Choosing a Life of Crime
August 24, 2003
Do we follow Christ out of obligation or out of self-interest? It’s surprising to note that we follow Christ for both reasons. Christ is our Master and Lord, and so the things that he teaches us are things that we as disciples are obliged to obey. Yet, we would be seriously misled to imagine that the teachings of Christ are some arbitrary set of rules set out to measure our fidelity. Christ’s teachings are not some hurdle that we are meant to jump over or some obstacle that we are meant to get around. In fact, the very things that Christ asks us to do are the means to goodness and joy. Christ does not direct us to do one thing or another just to make our lives difficult, but rather so that we might become whole and healthy people. The teachings of Jesus are given to us for our own good.
When I was in the fifth grade my teacher was Sr. Philomena and she had a very strong interest in promoting the scapular. I don’t know if all of you know what a scapular is. It is a religious article that you wear like a medal, but it’s made out of cloth in order to mirror the habit of a religious brother or sister. There are different kinds of scapulars, but Sr. Philomena was particularly attached to the scapular of Our Lady of Mount Carmel. She told us that Mary had promised St. Simon Stock that those who wore the scapular would never die without first having access to a priest who could hear their confession and forgive them of their sins.
So with this information, my good friend Henry Bockal and I came up with a plan. Very contrary to the intentions of Sr. Philomena, Henry and I decided, we would wear the scapular and live lives of crime! We figured that we could lie and cheat, we could be unkind and tease all the girls in our class, we could steal what we needed from the store, disobey our parents, and indulge our every desire. Yet because we wore the scapular we would know that before we died we could confess all our sins and go straight to heaven. It seemed like a very good plan at the time. But from my viewpoint today it was flawed on several levels. First of all it treated the scapular like some kind of magical token. Second, it certainly abused the whole notion of the sacrament of penance. But perhaps its most fundamental flaw was the presumption that living lives against the teachings of Jesus would somehow make us happy. We imagined that if we were criminals and selfish, indulging our every desire, we would have a fuller and better life. We thought that we were clever by finding a way to avoid those things that seemed so difficult, but we were totally ignorant of the fact that the very teachings which we sought to avoid were given to us precisely to lead us to happiness and joy.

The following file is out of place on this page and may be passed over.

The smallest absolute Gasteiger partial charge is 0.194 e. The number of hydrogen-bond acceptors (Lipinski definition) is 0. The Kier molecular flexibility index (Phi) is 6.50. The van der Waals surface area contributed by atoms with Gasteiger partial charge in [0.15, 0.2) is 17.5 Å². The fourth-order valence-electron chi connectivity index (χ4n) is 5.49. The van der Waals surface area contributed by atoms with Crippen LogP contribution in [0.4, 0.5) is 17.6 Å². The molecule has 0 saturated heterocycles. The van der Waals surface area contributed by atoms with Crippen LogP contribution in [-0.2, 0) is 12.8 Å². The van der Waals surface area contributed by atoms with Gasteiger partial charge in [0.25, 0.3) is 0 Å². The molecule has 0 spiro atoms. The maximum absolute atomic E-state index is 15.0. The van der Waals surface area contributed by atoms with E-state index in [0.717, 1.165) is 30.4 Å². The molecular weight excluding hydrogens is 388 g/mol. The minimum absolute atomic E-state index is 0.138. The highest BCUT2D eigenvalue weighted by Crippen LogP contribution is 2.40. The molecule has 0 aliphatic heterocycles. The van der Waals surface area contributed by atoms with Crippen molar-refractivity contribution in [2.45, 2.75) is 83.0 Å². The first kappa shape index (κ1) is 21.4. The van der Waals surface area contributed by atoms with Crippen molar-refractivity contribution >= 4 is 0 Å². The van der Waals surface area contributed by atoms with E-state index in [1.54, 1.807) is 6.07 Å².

This is the big insight of Peter in today’s gospel. When the other disciples left Jesus because they thought his teaching was too difficult and Jesus asked whether they should want to go also, Peter responded, “Lord, to whom can we go? You have the words of eternal life.” What Peter was really saying was that there is no choice. You could find a way of living that asks less of you, but you could not find a way of living that offers more to you. The very things that Christ asks us to do are for our own benefit. Avoiding them does not in the long term make sense. It is not in our own self-interest.
This is something I think we should keep in mind as we live this week, as we make decisions in the future. Is it at times difficult to love others, to place their interest and good before our own, to be flexible and willing to compromise, to be generous with our time and resources? Of course it is difficult. But being unkind, being selfish, being ungenerous, is not going to bring us joy. The deepest joy in life is in knowing that we have loved and are being loved in return, that we are kind and generous persons. That is what will make us happy and that is why Christ commands it. Is it difficult to forgive, to put hurts behind us and move on with life? Of course it is. But refusing to forgive is not going to bring us freedom. It will only assure us slavery to our anger, to our hurt and resentment. Forgiving another is in our own self-interest and that is why Christ commands it. Is it difficult to be a person of integrity, to be true to our word, fair to others, responsible to those who belong to us? Of course it is. But one of the greatest satisfactions in life is to know that we have the respect of others and that we are a person of character. That is what brings us happiness and joy and that is why Christ commands us to be such a person.
What Christ commands us to do, he commands us to do for our own good. Ignoring the teachings of Jesus is not some clever way of avoiding an obligation. It is working against our own self-interest. There really is no other way. If we want happiness, if we want fullness of life and joy, there is no other path to choose. For we believe that Christ has the words of eternal life.